How was Tunis city in Islamic era?

World Contributor
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Tunisia is one of the richest countries in North Africa. It was once known as the capital of the Maghrib Muslim Caliphate. Located in the northeastern part of the North African state of Tunisia, Tunis city is currently the capital and largest city.

During the Islamic rule, the city underwent extensive economic, cultural, and social development.

History of the  Tunis city 

The city of Tunis city was rebuilt in the first century AD under the supervision of the Roman Emperor Augustus. But Carthage was not given much importance at that time. The Muslims re-established it in 720 AD and built the Zaitouna Mosque. The city was then used as an administrative center.

Its main role was to provide Muslim armies on an emergency basis to protect the settlements of Sicily and southern Italy. At that time, the religious teachers of the Zaitouna Mosque and University were being prepared to preach the religion and to give proper Islamic education to the new converts. Other teachers were sent to Andalusia, Cordoba, and Sicily. From the reign of the Aghlabids (ninth century), the city of Tunis became the capital of the province of Tunisia (then known as Africa), replacing Kirwan.

Before becoming the guardian of the whole country, Tunisia had an area of 260 hectares and a population of 90,000.

It was surrounded by a two-tiered wall and three types of special protection layers. The heart of the city was central Medina and there were special security arrangements for it. That security was further strengthened in the late twelfth and early thirteenth centuries.

Tunisian city planning, especially city structure and land use, perfectly reflects the social and cultural values of Islam. The features of the city built around the main mosque are:

Central Mosque in Tunis city

This main mosque was located in the heart of the Tunis city. In Tunisia, there was a connection between the Zaitouna Mosque and the University, originally famous for its religious education and public library. The path of mosques and universities started from 732 AD.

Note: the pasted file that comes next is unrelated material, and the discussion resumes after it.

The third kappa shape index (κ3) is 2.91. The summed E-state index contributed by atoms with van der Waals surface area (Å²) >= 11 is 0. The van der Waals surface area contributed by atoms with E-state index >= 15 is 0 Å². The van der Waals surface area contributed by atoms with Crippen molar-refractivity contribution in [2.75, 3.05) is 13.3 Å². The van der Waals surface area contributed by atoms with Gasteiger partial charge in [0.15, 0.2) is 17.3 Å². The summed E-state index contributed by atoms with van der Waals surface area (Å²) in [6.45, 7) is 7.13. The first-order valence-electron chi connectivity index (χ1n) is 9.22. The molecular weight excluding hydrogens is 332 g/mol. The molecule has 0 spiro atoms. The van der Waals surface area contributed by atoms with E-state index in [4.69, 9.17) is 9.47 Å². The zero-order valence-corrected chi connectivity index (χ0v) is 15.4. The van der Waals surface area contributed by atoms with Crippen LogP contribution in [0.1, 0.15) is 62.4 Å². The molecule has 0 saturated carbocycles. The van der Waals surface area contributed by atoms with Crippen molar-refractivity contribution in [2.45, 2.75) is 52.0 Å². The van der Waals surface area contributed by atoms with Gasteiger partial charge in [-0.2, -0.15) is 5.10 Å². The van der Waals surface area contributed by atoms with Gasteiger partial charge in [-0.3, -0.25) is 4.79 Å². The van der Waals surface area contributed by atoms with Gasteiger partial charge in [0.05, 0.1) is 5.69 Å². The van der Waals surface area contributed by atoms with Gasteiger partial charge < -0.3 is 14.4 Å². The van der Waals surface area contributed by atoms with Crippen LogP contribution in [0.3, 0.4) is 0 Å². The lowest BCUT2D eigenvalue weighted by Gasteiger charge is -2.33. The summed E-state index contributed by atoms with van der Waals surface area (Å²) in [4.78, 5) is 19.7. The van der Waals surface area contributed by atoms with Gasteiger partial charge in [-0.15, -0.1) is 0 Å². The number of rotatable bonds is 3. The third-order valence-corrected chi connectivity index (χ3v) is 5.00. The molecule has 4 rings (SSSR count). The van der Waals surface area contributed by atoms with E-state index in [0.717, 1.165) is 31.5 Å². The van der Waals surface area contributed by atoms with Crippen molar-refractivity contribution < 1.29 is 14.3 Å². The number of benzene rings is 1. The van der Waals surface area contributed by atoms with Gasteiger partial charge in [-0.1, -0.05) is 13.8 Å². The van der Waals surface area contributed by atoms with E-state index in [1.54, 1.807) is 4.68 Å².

At that time, a Tunisian scholar was sitting in the shade of an “olive tree” teaching Islam to his students. Later, after graduating from the University of Zaitouna, several great scholars and reformers became well-established in their respective fields. Notable among them are the eminent Ibn Khaldun, Abdul Aziz, Muhammad Tahar Ibn Asur, and the poet Abul Qasim al-Shabi. In 1981, the Tunisian government incorporated it into the University of Tunis.

Tunisian commercial center

In the vicinity of the Zaitouna complex, there was a network of streets lined with souks, markets, and shops. These were the backbone of the city’s economy.

Dignified merchants and craftsmen, such as booksellers, perfumers, dried fruit sellers, and cloth merchants, sat together near the mosque. Even today many people see the traces of this tradition in the perfume lobby. Traditional clothing stores and nuts and spice sellers still sit on one side of the mosque walls. And the kind of industry that causes pollution or noise, such as cloth dyeing and pottery, has shops near the entrance gate.

Tunisian residential quarters

The local name of the residential quarters here was ‘Humate’, they are built around a local mosque. Citizens used to go there to pray five times a day. Every ‘Huma’ enjoyed a great deal of freedom.

Each had its own bathroom, bakery, main shops, Quran academy, and charity premises where shelter, aid, and religious instruction were given. Each of them had its own gate, and in case of any problem, if that gate was closed, that particular ‘Humate’ could be completely cut off from the rest of the city.

The cemetery was built near the sea on the outside of the outer walls on the east side of the city.

Tunis city street network

The Humates of Tunis were connected by a narrow network of streets, mainly used by pedestrians, horsemen, and carrying animals. There are basically two sections of roads. The first is the private road. They were called ‘Durub’.

The network of these narrow roads ended in front of one or another house, so the road was mostly used by the residents. The second type of road was the government, which surrounded the residential ‘Humate’. Bakeries, wheat mills, bathrooms, and other essentials were available here.

This Muslim city was arranged according to the socio-cultural and economic values of the time. And it is for this reason that the city of Tunisia, like other Muslim cities of the Middle Ages, has not lost its popularity in this present age.

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